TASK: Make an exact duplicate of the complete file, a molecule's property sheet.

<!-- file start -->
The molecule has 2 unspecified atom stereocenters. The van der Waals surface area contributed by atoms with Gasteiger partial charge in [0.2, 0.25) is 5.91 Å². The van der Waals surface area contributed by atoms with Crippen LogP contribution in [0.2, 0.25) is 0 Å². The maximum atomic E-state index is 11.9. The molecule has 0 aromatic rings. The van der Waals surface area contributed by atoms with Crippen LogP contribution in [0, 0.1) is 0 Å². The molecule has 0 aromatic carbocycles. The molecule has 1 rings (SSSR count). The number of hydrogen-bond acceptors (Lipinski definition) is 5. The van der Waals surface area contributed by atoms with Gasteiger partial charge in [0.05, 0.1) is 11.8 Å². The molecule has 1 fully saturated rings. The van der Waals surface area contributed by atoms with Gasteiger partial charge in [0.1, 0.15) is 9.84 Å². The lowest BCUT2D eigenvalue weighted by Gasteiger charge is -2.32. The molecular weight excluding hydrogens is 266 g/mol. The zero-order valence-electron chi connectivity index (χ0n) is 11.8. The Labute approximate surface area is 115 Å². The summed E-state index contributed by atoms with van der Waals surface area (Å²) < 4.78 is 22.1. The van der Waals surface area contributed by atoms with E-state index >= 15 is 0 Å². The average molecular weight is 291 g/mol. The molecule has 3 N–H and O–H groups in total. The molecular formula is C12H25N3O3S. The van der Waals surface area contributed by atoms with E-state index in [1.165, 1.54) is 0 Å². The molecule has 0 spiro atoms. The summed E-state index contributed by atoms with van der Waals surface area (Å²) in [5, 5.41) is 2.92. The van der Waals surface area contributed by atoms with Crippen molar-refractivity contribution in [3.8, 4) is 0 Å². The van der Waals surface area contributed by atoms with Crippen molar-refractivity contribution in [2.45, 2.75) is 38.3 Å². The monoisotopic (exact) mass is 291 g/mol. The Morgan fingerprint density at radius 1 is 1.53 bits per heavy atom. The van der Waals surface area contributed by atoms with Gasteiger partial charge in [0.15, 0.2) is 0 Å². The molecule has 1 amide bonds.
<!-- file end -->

The molecule has 2 unspecified atom stereocenters. The van der Waals surface area contributed by atoms with Gasteiger partial charge in [0.2, 0.25) is 5.91 Å². The van der Waals surface area contributed by atoms with Crippen LogP contribution in [0.2, 0.25) is 0 Å². The maximum atomic E-state index is 11.9. The molecule has 0 aromatic rings. The van der Waals surface area contributed by atoms with Crippen LogP contribution in [0, 0.1) is 0 Å². The molecule has 0 aromatic carbocycles. The molecule has 1 rings (SSSR count). The number of hydrogen-bond acceptors (Lipinski definition) is 5. The van der Waals surface area contributed by atoms with Gasteiger partial charge in [0.05, 0.1) is 11.8 Å². The molecule has 1 fully saturated rings. The van der Waals surface area contributed by atoms with Gasteiger partial charge in [0.1, 0.15) is 9.84 Å². The lowest BCUT2D eigenvalue weighted by Gasteiger charge is -2.32. The molecular weight excluding hydrogens is 266 g/mol. The zero-order valence-electron chi connectivity index (χ0n) is 11.8. The Labute approximate surface area is 115 Å². The summed E-state index contributed by atoms with van der Waals surface area (Å²) < 4.78 is 22.1. The van der Waals surface area contributed by atoms with E-state index >= 15 is 0 Å². The average molecular weight is 291 g/mol. The molecule has 3 N–H and O–H groups in total. The molecular formula is C12H25N3O3S. The van der Waals surface area contributed by atoms with E-state index in [1.165, 1.54) is 0 Å². The molecule has 0 spiro atoms. The summed E-state index contributed by atoms with van der Waals surface area (Å²) in [5, 5.41) is 2.92. The van der Waals surface area contributed by atoms with Crippen molar-refractivity contribution in [3.8, 4) is 0 Å². The van der Waals surface area contributed by atoms with Crippen molar-refractivity contribution in [2.45, 2.75) is 38.3 Å². The monoisotopic (exact) mass is 291 g/mol. The Morgan fingerprint density at radius 1 is 1.53 bits per heavy atom. The van der Waals surface area contributed by atoms with Gasteiger partial charge in [0.15, 0.2) is 0 Å². The molecule has 1 amide bonds.